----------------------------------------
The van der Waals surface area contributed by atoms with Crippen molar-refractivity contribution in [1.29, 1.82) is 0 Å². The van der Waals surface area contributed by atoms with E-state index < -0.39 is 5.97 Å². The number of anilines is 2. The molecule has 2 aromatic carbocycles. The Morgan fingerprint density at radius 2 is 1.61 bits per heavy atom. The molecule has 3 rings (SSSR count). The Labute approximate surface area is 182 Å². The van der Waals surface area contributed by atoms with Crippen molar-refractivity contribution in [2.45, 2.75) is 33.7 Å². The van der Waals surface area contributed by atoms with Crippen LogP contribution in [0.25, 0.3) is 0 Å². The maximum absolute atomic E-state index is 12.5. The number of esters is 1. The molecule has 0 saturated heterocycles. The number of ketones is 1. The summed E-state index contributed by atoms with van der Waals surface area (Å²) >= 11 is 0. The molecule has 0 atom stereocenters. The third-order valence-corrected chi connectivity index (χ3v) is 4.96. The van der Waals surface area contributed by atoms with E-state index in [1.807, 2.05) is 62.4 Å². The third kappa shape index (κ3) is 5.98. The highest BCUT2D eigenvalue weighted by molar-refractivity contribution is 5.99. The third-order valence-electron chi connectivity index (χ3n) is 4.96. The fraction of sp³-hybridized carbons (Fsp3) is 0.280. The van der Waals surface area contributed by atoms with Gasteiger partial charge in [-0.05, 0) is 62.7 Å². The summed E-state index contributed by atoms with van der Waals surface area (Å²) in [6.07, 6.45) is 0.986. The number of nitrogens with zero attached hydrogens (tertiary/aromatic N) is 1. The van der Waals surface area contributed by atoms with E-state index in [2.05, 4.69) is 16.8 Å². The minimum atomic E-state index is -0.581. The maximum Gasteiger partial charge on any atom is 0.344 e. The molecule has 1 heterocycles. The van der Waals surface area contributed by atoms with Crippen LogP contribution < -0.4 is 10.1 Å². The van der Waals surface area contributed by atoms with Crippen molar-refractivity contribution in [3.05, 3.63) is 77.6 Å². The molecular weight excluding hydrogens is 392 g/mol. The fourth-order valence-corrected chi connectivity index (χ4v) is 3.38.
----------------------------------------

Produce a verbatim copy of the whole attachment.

The van der Waals surface area contributed by atoms with Crippen molar-refractivity contribution in [1.29, 1.82) is 0 Å². The van der Waals surface area contributed by atoms with E-state index < -0.39 is 5.97 Å². The number of anilines is 2. The molecule has 2 aromatic carbocycles. The Morgan fingerprint density at radius 2 is 1.61 bits per heavy atom. The molecule has 3 rings (SSSR count). The Labute approximate surface area is 182 Å². The van der Waals surface area contributed by atoms with Crippen molar-refractivity contribution in [2.45, 2.75) is 33.7 Å². The van der Waals surface area contributed by atoms with Crippen LogP contribution in [0.25, 0.3) is 0 Å². The maximum absolute atomic E-state index is 12.5. The number of esters is 1. The molecule has 0 saturated heterocycles. The number of ketones is 1. The summed E-state index contributed by atoms with van der Waals surface area (Å²) >= 11 is 0. The molecule has 0 atom stereocenters. The third-order valence-corrected chi connectivity index (χ3v) is 4.96. The van der Waals surface area contributed by atoms with E-state index in [1.807, 2.05) is 62.4 Å². The third kappa shape index (κ3) is 5.98. The highest BCUT2D eigenvalue weighted by molar-refractivity contribution is 5.99. The third-order valence-electron chi connectivity index (χ3n) is 4.96. The fraction of sp³-hybridized carbons (Fsp3) is 0.280. The van der Waals surface area contributed by atoms with Gasteiger partial charge in [-0.05, 0) is 62.7 Å². The summed E-state index contributed by atoms with van der Waals surface area (Å²) in [6.07, 6.45) is 0.986. The number of nitrogens with zero attached hydrogens (tertiary/aromatic N) is 1. The van der Waals surface area contributed by atoms with E-state index in [2.05, 4.69) is 16.8 Å². The minimum atomic E-state index is -0.581. The maximum Gasteiger partial charge on any atom is 0.344 e. The molecule has 1 heterocycles. The van der Waals surface area contributed by atoms with Crippen LogP contribution < -0.4 is 10.1 Å². The van der Waals surface area contributed by atoms with Crippen molar-refractivity contribution in [3.05, 3.63) is 77.6 Å². The molecular weight excluding hydrogens is 392 g/mol. The fourth-order valence-corrected chi connectivity index (χ4v) is 3.38.